In the past year, the firm has bought James Group (August 2006), GM Baden, (March 2007), D&D Crane Hire (April) and Moorland Hire (June). As well as building the firm’s crane fleet by 101 units (to 652), the purchases let it boost staff numbers by 14%, to 1,373, and depots, up from 53 last June to 62 this June.

Strong operating revenues, up 38% year on year to AUD350m meant that, despite the $99.5m cost of the four acquisitions, the company was able to post a net profit after tax AUD36.6m, up 11%, and to pay dividends of 11c a share (up 6%).

Robinson told investors, “We reported an increase in Net Profit after Tax of 11% at $36.6 million. This was established upon a 38% increase in revenue at $350 million. Earnings per share dipped by 1% to 21.5 cents, reflecting the issue of vendor shares as part of the acquisition process and a minimal contribution to earnings from those acquisitions that took place late in the second half.

“Although the overall for the year were generally satisfactory, operating margins came under some pressure as operating schedules were disrupted by extreme weather events in our major operating centres, both in Western Australia and along the east coast. We have also felt the effect of equipment supply delays resulting from continuing strong economic growth.”

Robinson continued, “I noted in the Annual report that new crane orders have extended out to a twelve month delivery. This impacts upon maintenance costs as equipment lives are necessarily extended and applies some constraint to organic growth opportunities. People turnover and management retention issues are also a consequence of strong economic growth and we share these problems with many other market sectors.

“These adverse elements are, however, only a minor irritant when compared to the business benefits being generated from buoyant economic conditions. Increased profits and a positive outlook have again resulted in an increased dividend payment to shareholders with an increase of 6% to 11 cents per share fully franked. In this regard directors have maintained the policy of returning approximately 50% of after tax profits to shareholders through dividend distribution.”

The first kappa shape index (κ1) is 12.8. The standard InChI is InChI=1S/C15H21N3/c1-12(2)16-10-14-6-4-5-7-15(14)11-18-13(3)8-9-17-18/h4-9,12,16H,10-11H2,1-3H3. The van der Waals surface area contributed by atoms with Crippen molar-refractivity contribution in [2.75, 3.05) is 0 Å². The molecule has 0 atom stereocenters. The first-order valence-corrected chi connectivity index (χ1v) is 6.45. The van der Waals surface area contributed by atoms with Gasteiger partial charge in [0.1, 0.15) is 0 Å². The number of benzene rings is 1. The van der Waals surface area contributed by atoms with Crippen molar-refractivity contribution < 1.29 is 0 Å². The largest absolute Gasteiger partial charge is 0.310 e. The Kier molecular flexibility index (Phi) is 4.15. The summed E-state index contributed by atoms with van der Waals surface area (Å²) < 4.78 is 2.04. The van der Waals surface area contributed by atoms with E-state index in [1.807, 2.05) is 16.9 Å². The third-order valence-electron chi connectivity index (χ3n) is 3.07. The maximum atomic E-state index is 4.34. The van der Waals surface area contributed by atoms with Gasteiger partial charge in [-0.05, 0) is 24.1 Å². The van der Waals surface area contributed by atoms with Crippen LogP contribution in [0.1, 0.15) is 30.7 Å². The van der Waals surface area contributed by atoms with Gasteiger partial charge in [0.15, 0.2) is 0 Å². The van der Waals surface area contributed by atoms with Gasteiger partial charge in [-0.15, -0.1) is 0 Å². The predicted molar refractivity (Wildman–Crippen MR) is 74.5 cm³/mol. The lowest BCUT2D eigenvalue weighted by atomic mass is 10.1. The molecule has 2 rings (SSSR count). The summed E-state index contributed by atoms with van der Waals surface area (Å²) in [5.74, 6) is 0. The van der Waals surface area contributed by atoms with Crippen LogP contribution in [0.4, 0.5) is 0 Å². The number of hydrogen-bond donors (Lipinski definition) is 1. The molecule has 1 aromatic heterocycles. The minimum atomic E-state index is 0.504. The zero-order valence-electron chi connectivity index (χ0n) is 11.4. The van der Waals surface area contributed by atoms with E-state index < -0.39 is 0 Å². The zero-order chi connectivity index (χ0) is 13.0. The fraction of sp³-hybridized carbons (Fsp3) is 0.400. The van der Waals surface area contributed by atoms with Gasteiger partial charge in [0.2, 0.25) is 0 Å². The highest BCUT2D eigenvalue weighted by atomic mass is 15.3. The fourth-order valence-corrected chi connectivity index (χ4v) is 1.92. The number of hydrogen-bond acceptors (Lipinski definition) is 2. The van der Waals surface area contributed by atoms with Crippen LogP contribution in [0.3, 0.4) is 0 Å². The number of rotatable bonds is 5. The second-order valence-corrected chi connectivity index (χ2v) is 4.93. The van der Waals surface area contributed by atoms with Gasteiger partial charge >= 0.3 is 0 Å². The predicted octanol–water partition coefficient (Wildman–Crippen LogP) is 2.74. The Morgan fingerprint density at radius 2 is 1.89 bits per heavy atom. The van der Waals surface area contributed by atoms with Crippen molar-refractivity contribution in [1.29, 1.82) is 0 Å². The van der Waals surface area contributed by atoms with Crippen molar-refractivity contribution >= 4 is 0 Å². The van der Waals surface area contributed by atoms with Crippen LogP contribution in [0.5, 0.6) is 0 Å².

Managing director Mark Lawrence explained the strategy behind the acquisitions: “The James Group acquisition provided Boom with 72 additional dry hire (dry = hired without operators) cranes in a tight equipment supply market, a used cranes sales network capability, and sole Australian distribution rights for the sale of new Tadano cranes, which are imported from Japan. Benefits

“Boom will be able to progressively replace and expand its fleet at a reduced capital cost, and repair and maintain its fleet at a lower cost of operations. [The James acquisition enabled an] extension of our service offering to existing customers and provide access new customers through crane sales activity. It is worth noting that a key driver of crane sales activity is the provision of ‘after sales service’. Boom is well positioned to provide this service having the largest contingent of crane maintenance personnel in Australia.

“Add to this the acquisition of GM Baden, which provides specialist all terrain crane services, and we have the making a superior national after sales service network. The development of this capability will ultimately enhance Tadano market share in Australia.

“The third acquisition made during the year was D&D Cranes in Wollongong NSW. Whilst small, this acquisition provides our NSW operations with added crane support, customer diversity, and puts it in a strong position to undertake future lifting services planned for the region.

“Finally the Moorland Hire acquisition has provided the Boom Sherrin (formerly Sherrin Hire) business with an enhanced presence in Victoria, a complementary customer base, and additional service offering opportunities.”